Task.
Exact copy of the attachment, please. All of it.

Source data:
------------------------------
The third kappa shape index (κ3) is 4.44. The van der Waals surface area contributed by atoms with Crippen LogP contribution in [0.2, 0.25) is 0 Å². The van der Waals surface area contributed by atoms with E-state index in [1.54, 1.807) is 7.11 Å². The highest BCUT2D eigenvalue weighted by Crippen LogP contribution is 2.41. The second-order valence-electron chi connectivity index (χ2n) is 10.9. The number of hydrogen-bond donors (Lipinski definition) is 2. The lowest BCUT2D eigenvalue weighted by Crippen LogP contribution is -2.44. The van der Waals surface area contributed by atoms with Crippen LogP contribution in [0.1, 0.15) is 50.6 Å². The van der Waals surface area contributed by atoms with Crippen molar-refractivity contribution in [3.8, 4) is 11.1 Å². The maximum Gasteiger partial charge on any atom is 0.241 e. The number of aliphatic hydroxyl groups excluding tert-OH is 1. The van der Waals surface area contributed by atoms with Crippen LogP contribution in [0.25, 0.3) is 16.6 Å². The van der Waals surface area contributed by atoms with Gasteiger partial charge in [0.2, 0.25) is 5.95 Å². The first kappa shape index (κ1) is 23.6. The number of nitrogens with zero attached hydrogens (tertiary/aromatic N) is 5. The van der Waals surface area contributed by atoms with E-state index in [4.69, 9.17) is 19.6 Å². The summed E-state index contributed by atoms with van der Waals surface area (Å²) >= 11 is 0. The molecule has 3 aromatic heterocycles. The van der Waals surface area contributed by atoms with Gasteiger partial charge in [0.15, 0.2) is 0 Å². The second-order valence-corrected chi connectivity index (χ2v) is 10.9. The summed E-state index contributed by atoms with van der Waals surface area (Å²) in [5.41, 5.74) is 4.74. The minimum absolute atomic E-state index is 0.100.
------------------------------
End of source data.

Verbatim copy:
The third kappa shape index (κ3) is 4.44. The van der Waals surface area contributed by atoms with Crippen LogP contribution in [0.2, 0.25) is 0 Å². The van der Waals surface area contributed by atoms with E-state index in [1.54, 1.807) is 7.11 Å². The highest BCUT2D eigenvalue weighted by Crippen LogP contribution is 2.41. The second-order valence-electron chi connectivity index (χ2n) is 10.9. The number of hydrogen-bond donors (Lipinski definition) is 2. The lowest BCUT2D eigenvalue weighted by Crippen LogP contribution is -2.44. The van der Waals surface area contributed by atoms with Crippen LogP contribution in [0.1, 0.15) is 50.6 Å². The van der Waals surface area contributed by atoms with Crippen molar-refractivity contribution in [3.8, 4) is 11.1 Å². The maximum Gasteiger partial charge on any atom is 0.241 e. The number of aliphatic hydroxyl groups excluding tert-OH is 1. The van der Waals surface area contributed by atoms with Crippen LogP contribution in [0.25, 0.3) is 16.6 Å². The van der Waals surface area contributed by atoms with Gasteiger partial charge in [0.2, 0.25) is 5.95 Å². The first kappa shape index (κ1) is 23.6. The number of nitrogens with zero attached hydrogens (tertiary/aromatic N) is 5. The van der Waals surface area contributed by atoms with E-state index in [4.69, 9.17) is 19.6 Å². The summed E-state index contributed by atoms with van der Waals surface area (Å²) >= 11 is 0. The molecule has 3 aromatic heterocycles. The van der Waals surface area contributed by atoms with Gasteiger partial charge in [0.15, 0.2) is 0 Å². The second-order valence-corrected chi connectivity index (χ2v) is 10.9. The summed E-state index contributed by atoms with van der Waals surface area (Å²) in [5.41, 5.74) is 4.74. The minimum absolute atomic E-state index is 0.100.